Paralympic athletes are grouped for competition according to the type and extent of their disability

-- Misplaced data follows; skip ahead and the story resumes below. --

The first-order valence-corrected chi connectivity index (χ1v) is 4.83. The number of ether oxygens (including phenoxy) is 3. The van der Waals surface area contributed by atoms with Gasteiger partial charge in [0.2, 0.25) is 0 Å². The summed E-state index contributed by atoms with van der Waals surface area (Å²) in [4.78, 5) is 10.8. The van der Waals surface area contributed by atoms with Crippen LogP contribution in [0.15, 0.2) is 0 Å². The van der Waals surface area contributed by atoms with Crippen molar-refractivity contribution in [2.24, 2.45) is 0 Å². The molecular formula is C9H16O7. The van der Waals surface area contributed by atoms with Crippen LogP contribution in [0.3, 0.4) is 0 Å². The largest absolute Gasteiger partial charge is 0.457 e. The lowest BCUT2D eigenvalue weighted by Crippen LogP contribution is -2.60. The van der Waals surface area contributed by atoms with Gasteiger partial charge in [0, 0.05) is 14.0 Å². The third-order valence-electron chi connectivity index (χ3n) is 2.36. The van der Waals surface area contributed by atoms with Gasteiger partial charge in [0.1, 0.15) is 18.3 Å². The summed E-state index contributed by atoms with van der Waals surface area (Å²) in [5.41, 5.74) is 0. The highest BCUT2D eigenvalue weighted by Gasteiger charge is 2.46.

Classification is a key part of Paralympic sport and aims to ensure fair competition for all. Rules of classification Each sport has its own set of classification rules, including criteria for what constitutes a “minimum disability”. Every athlete will be assessed to check the effect of his/her impairment and this will include physical, medical, sensory or cognitive testing (it may extend to observation of actual competition). Disability groups Athletes compete in Paralympic sport under six different groups: Spinal Cord Injury, Cerebral Palsy, Amputees, Vision Impairment, Intellectual Disability and Les Autres (an additional ”cover-all” group). Spinal Cord Injury The spinal cord, which travels from the brain through the backbone, is part of the central nervous system. An injury, illness or congenital condition can damage the spinal cord and cause paraplegia (paralysis of the lower limbs and all or part of the trunk) or quadriplegia (upper limbs are also affected). In sport, athletes are classified depending on the segment of the spine where the damage has occurred. Cerebral Palsy Cerebral Palsy is a condition in which muscle tone, reflex, posture or movement are affected due to damage to the brain. This condition can occur pre-birth, at birth or as a result of a stroke or head injury. In sport, athletes with cerebral palsy are classified into groups depending on the level of damage and muscle groups affected. Amputees Athletes with an amputation have at least one major joint or part of an extremity missing. This will be due to injury, illness or congenital reasons and might extend to upper/lower limb, single/double or above/below the elbow or knee. Where necessary, athletes in this category may use a wheelchair or artificial limb(s) to compete. Visual Impairment There are varying degrees of visual impairment and athletes are given a classification depending on the level of useful vision they possess. Intellectual Disability Intellectual disability refers to a cognitive impairment affecting brain function that result in a limited ability to cope and adapt. This impairment affects an individual’s ability to deal with challenges in everyday life. Les Autres This group of athletes has a range of conditions that result in physical impairments that do not fall into the other classification categories (e.g., Arthrogryposis). In most sports, this group of athletes competes within the other disability groups based on their sport-specific functional ability. You can find more information on classification within our sports overviews. lf you need anything more detailed, please contact our Programmes Coordinator, Naomi O’Reilly.